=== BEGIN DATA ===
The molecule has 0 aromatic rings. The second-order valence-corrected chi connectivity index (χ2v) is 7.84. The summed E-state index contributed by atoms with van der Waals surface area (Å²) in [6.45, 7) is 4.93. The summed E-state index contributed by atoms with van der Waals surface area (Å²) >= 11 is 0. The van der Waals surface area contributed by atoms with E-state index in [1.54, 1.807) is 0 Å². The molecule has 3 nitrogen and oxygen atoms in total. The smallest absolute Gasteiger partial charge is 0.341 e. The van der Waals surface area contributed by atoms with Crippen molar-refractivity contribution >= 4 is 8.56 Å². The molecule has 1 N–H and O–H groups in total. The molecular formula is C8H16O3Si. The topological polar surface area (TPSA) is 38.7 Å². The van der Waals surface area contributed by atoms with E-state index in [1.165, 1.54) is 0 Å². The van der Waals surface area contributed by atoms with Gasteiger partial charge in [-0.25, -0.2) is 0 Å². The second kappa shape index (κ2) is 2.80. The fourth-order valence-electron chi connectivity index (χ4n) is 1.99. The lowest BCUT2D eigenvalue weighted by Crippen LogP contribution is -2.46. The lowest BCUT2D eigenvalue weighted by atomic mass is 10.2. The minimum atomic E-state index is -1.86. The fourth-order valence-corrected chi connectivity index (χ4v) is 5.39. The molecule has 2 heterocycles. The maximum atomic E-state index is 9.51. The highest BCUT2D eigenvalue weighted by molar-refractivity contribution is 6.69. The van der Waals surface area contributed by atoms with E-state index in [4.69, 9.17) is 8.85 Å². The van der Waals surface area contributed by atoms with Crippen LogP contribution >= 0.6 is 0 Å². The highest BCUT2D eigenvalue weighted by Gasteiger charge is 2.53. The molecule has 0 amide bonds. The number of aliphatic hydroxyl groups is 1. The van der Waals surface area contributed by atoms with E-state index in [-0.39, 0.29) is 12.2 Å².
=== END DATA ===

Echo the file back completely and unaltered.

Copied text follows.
The molecule has 0 aromatic rings. The second-order valence-corrected chi connectivity index (χ2v) is 7.84. The summed E-state index contributed by atoms with van der Waals surface area (Å²) in [6.45, 7) is 4.93. The summed E-state index contributed by atoms with van der Waals surface area (Å²) >= 11 is 0. The van der Waals surface area contributed by atoms with E-state index in [1.54, 1.807) is 0 Å². The molecule has 3 nitrogen and oxygen atoms in total. The smallest absolute Gasteiger partial charge is 0.341 e. The van der Waals surface area contributed by atoms with Crippen molar-refractivity contribution >= 4 is 8.56 Å². The molecule has 1 N–H and O–H groups in total. The molecular formula is C8H16O3Si. The topological polar surface area (TPSA) is 38.7 Å². The van der Waals surface area contributed by atoms with E-state index in [1.165, 1.54) is 0 Å². The van der Waals surface area contributed by atoms with Gasteiger partial charge in [-0.25, -0.2) is 0 Å². The second kappa shape index (κ2) is 2.80. The fourth-order valence-electron chi connectivity index (χ4n) is 1.99. The lowest BCUT2D eigenvalue weighted by Crippen LogP contribution is -2.46. The lowest BCUT2D eigenvalue weighted by atomic mass is 10.2. The minimum atomic E-state index is -1.86. The fourth-order valence-corrected chi connectivity index (χ4v) is 5.39. The molecule has 2 heterocycles. The maximum atomic E-state index is 9.51. The highest BCUT2D eigenvalue weighted by molar-refractivity contribution is 6.69. The van der Waals surface area contributed by atoms with E-state index in [4.69, 9.17) is 8.85 Å². The van der Waals surface area contributed by atoms with Crippen LogP contribution >= 0.6 is 0 Å². The highest BCUT2D eigenvalue weighted by Gasteiger charge is 2.53. The molecule has 0 amide bonds. The number of aliphatic hydroxyl groups is 1. The van der Waals surface area contributed by atoms with E-state index in [-0.39, 0.29) is 12.2 Å².